With research experience in cropping systems that include soybean, rice, corn, cotton and cover crops, he plans to work with producers to improve soil fertility through better nutrient management. His primary focus is in corn, soybean, cotton and grain sorghum crops. His experience working in multiple soils laboratories across the country will allow him to have a better understanding of soil fertility research need and approaches to practical solutions.
A native of Bangladesh, Parvej grew up learning about agriculture from his grandfather and has a passion for working with people to share information from his research experience that builds on producer needs.
After receiving both bachelor’s and master’s degrees from Bangladesh Agricultural University, Parvej earned a doctorate in soil fertility and nutrient management from the University of Arkansas in 2015. He completed post-doctoral work in soil fertility and agronomic management from Virginia Tech in 2018 before beginning work on a postdoc in cropping system management at Iowa State University.
While only slightly larger than Louisiana in land mass, Bangladesh has a population of about 160 million people compared to 4.65 million residents in Louisiana, yet the country produces the majority of its own food needs.
The southern United States has more soil fertility issues that need to be addressed compared to northern states, Parvej said, adding that the organic matter in some southern soils is comparatively low, running from 0.5% to 1.5%. These levels will greatly affect recommendations of major and minor nutrients for Louisiana crops.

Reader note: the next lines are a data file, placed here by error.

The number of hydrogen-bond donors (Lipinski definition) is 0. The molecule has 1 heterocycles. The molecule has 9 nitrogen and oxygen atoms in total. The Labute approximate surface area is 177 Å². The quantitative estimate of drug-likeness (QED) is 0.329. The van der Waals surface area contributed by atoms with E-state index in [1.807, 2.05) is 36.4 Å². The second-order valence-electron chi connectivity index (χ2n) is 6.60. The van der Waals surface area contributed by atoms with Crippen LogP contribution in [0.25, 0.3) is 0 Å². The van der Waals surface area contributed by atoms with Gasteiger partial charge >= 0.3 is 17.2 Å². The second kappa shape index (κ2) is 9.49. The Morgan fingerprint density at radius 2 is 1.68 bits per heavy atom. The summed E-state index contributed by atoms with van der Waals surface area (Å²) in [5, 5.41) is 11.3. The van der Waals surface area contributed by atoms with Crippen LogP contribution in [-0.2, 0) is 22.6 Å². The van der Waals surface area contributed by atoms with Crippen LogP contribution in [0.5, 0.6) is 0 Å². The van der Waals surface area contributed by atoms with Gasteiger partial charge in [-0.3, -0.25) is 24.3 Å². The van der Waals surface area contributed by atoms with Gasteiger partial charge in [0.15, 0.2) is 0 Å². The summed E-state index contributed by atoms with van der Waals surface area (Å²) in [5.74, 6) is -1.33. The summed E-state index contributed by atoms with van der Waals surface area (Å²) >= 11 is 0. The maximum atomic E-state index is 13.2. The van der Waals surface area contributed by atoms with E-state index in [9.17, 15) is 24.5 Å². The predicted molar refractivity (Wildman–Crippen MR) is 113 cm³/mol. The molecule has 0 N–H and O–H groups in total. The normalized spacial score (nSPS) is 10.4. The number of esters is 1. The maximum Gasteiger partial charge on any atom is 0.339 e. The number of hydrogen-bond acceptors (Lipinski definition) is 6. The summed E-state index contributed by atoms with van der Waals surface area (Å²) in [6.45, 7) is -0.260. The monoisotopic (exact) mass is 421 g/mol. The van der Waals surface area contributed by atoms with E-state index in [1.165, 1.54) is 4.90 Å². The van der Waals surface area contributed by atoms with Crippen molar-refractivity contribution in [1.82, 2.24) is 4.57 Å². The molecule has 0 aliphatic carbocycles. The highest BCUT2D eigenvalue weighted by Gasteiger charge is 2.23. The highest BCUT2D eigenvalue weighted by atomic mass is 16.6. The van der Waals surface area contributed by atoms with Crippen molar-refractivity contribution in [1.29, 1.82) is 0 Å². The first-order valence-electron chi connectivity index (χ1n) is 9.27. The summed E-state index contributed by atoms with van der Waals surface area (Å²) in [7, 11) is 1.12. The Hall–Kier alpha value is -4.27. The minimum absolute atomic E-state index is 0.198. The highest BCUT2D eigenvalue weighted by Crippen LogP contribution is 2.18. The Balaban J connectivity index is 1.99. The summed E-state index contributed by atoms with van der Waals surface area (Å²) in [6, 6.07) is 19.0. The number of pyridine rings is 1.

“I am looking forward to focusing on developing fertilizer recommendations and improving nutrient management in production systems that are economically and environmentally sustainable based on the producer’s farming operation, soil types and yield expectations,” he said. Much of his research and demonstration work will be done on cooperating producers’ farms.An avid sports fan, Parvej enjoys soccer, cricket, tennis and badminton, but has developed an appreciation for American football and baseball.
Joining the LSU Tiger family seems only appropriate, he said, since the Bengal tiger is native to Bangladesh and has the distinction of being the country’s national animal and national cricket team logo called Tiger Team.
Parvej plans to make his home in the Monroe area with his wife, Jesmine Afroz, and daughter, Fetama Parvej.
Parvej will have offices at the LSU AgCenter Scott Research and Extension Center, Macon Ridge Research Station and the Northeast Research Station in St. Joseph. He also has an appointment in the School of Plant, Environmental and Soil Sciences on the LSU campus.
Parvej can be contacted at firstname.lastname@example.org or 318-435-2157.
The Louisiana State University AgCenter contributed this article.